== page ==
Additionally and infamously, of course, whole wedding parties have been wiped out, by some detached and far-flung controller in the American Southwest or in Langley, Va. Is this what is meant by making war more and more “hospitable” and “sanitized”? I guess, in a sense, but not; of course, for those at the receiving end of the drone. Such questions, I think, force one to wonder about what Maddow thinks regarding the Constitution — vis a vis the war authorization for the US military conflict — in the so-called Afpak war zone.
Indeed, the aforementioned authorization for the war in Afghanistan, pertains to the US military’s actions in Afghanistan — and Afghanistan alone.  Thus, of course, there is no constitutional basis for any sort of military, or even drone activities in the sovereign nation of Pakistan (or any of the other nations where they have been used). And furthermore, one wonders what Maddow’s position on the two American citizens — executed under unconstitutional bureaucratic fiat is — considering that this was not addressed in the Howard Stern interview. These Americans were, according to the Obama administration, guilty until proven innocent, but; of course, never received anything like their inalienable right to a trial, or the long-hallowed and (previously) integrally American jury of their peers.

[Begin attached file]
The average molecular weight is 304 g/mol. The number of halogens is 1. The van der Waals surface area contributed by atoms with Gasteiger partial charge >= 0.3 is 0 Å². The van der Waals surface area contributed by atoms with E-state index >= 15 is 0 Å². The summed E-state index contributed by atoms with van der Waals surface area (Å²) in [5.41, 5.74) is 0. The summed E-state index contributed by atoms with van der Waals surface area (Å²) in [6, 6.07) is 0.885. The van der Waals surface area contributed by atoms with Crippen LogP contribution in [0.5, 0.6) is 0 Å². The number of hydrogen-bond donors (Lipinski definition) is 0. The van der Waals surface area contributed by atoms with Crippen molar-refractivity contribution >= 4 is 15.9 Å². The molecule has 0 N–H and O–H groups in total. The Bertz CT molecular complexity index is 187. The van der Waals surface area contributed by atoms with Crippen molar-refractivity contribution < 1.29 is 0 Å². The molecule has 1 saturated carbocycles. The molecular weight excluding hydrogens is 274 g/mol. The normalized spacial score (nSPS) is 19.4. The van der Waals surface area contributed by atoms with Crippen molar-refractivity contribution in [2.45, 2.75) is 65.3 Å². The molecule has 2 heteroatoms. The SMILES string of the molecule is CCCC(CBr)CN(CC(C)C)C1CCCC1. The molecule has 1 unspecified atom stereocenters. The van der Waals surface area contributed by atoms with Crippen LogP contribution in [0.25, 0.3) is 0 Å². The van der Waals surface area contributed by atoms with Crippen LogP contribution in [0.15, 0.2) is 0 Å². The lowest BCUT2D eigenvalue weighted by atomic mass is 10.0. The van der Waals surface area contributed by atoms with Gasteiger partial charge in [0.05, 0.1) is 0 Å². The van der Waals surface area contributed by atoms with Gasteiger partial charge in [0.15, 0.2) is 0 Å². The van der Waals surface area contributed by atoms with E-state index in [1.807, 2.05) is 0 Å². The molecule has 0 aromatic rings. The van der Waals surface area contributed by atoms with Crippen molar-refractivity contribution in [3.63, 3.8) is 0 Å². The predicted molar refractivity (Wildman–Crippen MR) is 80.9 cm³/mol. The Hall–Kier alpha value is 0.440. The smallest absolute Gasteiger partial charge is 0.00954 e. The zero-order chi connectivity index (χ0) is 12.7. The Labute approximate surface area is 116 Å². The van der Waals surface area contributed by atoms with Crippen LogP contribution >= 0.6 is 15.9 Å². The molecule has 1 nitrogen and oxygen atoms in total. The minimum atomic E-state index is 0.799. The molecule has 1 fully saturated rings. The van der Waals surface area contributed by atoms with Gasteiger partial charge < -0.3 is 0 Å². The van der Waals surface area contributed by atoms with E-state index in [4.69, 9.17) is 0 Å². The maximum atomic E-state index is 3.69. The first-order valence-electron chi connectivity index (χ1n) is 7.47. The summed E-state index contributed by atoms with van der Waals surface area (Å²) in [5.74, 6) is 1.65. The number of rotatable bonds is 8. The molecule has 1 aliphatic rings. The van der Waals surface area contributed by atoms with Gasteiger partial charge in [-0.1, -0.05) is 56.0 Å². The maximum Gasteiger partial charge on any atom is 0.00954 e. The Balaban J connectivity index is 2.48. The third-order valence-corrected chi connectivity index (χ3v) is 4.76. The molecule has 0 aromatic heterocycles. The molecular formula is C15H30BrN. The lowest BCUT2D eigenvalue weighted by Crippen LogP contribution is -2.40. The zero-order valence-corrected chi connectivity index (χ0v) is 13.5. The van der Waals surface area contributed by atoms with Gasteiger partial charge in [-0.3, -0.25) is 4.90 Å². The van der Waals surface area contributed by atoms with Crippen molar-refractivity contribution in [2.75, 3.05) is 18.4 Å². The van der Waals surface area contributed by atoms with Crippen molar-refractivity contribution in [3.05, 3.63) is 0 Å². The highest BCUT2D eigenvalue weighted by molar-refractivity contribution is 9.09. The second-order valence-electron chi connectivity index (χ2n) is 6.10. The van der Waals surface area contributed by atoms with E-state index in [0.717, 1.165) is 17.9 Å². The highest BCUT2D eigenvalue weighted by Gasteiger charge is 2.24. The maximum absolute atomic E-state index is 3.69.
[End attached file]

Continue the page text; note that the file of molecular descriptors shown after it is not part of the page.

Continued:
International law scholar Richard Falk does believe that drones have changed the idea of war/military conflict seriously, and that their advent should be regarded with grave interest/concern. According to Falk the drones clearly raise questions about national sovereignty, and the parameters about presently held notions — of what are the currently permissible forms of war. Falk likens legal “rationalities” for the usage of the deathly — and indeed death-dealing — military drone technology, as analogous to John Yoo style torture memo-esque scrawlings of the George Bush Jr. administration/cabal. So, if some more mature, rational, and informed legal bases/doctrines, don’t arise regarding present and impending drone technology; Falk envisions a dystopian future scenario of rampant proliferation that will be imposed upon the world, by a small number of select, drone-armed, and exceedingly powerful elite states.